Brazil’s Asia steel scrap export route blooms amid renewed trade opportunities

Brazilian sellers have ramped up containerised exports of steel scrap into South Asian markets over the past year but this explosion in export sales is unlikely to be a long-term trend, sources have told Fastmarkets.

Scrap collectors and processors in the country have traditionally sold the vast majority of their stocks in the domestic market, with only the excess being exported. But waning Brazilian demand and decreasing domestic prices since the second half of 2019 have led them to seek buyers further afield.

South American and European nations had been taking a much larger share of Brazilian scrap volumes before 2019 but Bangladesh has become the main destination of Brazil’s scrap exports in the past few years.

Brazilian ferrous scrap exports up 1.7% in June amid tumbling domestic demand
Brazilian ferrous scrap exports increased 1.7% in June, compared to the same month in 2019, due to lower domestic consumption that has led to yards shipping more material to South Asia, data from the country’s ministry of economy showed.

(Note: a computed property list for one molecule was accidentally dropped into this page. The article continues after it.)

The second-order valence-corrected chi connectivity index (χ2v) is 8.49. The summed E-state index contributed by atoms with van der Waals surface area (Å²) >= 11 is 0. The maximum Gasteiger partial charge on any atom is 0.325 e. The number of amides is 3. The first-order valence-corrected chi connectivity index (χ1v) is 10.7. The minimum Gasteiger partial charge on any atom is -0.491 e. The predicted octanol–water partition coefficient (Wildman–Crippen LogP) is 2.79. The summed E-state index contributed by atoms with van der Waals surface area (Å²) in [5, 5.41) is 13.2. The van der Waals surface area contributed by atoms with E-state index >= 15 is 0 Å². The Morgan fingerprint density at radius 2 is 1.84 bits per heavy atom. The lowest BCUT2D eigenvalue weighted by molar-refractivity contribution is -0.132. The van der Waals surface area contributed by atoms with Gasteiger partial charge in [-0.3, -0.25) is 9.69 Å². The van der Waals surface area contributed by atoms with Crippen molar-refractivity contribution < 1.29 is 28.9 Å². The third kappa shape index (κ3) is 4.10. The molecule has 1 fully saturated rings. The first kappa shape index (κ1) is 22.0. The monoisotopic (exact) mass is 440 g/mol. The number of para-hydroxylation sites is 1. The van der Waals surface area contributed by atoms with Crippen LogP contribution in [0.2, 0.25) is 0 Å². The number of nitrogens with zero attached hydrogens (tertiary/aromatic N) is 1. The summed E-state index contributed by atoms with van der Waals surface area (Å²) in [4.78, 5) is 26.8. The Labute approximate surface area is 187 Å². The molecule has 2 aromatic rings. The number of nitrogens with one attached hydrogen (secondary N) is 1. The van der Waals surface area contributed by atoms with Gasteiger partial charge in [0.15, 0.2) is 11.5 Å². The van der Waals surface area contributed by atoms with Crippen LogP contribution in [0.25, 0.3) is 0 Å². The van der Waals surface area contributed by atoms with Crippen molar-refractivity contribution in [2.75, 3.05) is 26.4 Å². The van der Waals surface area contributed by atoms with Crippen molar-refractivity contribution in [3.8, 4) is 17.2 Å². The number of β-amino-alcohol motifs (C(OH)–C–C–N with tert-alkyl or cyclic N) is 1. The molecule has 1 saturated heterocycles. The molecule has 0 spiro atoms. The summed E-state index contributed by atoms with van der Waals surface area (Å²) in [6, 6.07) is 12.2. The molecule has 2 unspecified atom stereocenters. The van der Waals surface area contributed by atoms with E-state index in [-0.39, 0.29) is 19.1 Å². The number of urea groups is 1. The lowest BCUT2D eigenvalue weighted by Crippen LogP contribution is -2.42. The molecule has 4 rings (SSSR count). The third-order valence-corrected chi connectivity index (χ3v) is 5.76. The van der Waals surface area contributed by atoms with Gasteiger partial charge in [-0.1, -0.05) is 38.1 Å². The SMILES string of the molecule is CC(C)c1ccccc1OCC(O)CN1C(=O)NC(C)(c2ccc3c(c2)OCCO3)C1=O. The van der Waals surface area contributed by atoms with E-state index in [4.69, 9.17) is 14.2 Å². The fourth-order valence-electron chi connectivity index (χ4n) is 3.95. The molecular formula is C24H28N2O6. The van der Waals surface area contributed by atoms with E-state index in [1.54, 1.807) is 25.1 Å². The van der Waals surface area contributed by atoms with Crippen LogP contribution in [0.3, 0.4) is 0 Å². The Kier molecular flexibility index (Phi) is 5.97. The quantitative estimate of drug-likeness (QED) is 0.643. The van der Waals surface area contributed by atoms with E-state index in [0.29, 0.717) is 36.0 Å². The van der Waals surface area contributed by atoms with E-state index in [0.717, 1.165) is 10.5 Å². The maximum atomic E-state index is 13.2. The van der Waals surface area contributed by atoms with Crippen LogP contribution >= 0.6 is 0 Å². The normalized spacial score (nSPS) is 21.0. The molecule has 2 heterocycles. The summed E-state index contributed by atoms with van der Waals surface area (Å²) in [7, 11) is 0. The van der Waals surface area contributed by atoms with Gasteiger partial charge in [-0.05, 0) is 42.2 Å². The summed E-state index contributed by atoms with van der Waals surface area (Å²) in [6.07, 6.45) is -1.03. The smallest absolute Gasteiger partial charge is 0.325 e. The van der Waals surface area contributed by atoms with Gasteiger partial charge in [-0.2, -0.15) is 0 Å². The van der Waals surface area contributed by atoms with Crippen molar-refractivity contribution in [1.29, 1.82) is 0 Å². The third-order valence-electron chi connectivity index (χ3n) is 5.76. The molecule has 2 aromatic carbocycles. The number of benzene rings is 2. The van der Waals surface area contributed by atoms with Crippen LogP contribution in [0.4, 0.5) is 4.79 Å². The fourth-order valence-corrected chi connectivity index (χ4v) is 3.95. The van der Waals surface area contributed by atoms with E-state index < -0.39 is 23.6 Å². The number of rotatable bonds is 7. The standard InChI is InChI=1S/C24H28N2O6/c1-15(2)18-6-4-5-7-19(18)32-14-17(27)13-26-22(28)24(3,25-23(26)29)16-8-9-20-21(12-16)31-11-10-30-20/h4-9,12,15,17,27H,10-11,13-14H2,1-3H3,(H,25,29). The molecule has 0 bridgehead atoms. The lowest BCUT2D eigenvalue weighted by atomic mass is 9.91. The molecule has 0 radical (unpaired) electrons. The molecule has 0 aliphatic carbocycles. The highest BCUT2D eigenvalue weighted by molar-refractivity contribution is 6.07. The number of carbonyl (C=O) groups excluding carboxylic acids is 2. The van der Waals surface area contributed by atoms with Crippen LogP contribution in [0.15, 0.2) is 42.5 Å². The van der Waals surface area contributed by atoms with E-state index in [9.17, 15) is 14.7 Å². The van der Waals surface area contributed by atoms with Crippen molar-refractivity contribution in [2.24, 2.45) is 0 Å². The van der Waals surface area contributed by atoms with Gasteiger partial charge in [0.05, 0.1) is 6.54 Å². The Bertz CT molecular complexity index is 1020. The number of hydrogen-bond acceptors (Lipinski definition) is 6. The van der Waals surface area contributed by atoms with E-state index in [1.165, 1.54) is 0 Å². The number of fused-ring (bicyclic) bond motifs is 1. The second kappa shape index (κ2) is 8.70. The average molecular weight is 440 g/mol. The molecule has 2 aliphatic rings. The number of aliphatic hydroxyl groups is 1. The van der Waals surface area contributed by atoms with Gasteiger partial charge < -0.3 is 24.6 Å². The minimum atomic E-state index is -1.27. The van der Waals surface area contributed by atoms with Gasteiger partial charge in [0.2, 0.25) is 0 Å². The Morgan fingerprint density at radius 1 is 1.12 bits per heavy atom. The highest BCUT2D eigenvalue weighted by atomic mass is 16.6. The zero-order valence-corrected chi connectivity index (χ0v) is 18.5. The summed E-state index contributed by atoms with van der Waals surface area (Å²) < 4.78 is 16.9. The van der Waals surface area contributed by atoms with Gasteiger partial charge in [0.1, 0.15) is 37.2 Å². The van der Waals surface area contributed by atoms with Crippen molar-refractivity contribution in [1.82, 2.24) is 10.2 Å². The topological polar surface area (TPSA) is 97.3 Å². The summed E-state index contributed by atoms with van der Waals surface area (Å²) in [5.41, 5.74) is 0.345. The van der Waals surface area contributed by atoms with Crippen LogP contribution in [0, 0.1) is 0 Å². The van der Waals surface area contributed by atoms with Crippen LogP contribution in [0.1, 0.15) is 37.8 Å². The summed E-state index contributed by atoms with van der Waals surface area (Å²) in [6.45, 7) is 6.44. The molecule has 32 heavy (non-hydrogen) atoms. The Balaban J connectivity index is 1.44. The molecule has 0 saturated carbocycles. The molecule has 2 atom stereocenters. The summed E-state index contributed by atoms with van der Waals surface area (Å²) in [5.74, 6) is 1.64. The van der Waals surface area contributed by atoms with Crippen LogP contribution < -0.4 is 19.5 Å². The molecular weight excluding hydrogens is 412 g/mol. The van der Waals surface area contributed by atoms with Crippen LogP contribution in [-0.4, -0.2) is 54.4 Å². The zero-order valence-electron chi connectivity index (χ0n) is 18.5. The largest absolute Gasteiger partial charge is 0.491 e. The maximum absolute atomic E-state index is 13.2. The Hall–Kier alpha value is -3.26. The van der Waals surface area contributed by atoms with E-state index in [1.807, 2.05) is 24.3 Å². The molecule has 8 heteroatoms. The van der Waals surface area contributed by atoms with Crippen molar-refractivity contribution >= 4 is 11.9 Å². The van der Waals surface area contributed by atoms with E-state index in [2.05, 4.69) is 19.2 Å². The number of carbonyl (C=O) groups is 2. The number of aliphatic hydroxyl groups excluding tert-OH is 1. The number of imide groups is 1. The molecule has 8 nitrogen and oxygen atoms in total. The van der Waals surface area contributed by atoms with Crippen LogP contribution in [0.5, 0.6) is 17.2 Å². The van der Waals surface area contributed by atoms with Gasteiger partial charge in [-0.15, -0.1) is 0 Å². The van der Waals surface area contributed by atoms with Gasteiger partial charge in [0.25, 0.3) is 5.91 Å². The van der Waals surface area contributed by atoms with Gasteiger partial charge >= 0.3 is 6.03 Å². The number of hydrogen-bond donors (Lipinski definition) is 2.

The country exported 76 649 tons of ferrous scrap in May 2020, up from 75 344 tons the year before. Bangladesh, India and Pakistan were the main destinations, accounting for 86% of the volumes. Brazil shipped 24 418 tons to Bangladesh, 21 227 tons to Pakistan and 20 121 tons to India in June 2020, according to the ministry.

Ferrous scrap exports from Brazil totalled 316 145 tons in January-May 2020, up by 63.3% from
193 610 tons in the corresponding period of 2019, according to the data.

Containerised scrap from the country has been offered at very competitive prices to both Bangladesh and India since the start of the year, often enticing mills to opt for Brazilian material over competitors from regions such as the European Union and the United States.

Should Indian demand for scrap continue to rise while mills return to the market following the easing of lockdown restrictions in India, some consumers will find that their traditional suppliers may not be able to fulfil their requirements, and therefore rely on Brazil for this.

The United Arab Emirates, which is the largest supplier of scrap material to India, introduced a four-month scrap export ban from May. The United Kingdom, which is the second largest supplier of material to India, has seen domestic collection rates of scrap fall sharply during its own lockdown period. Combined with a continued shortage of material and strong demand from Turkey, this has pushed up UK prices.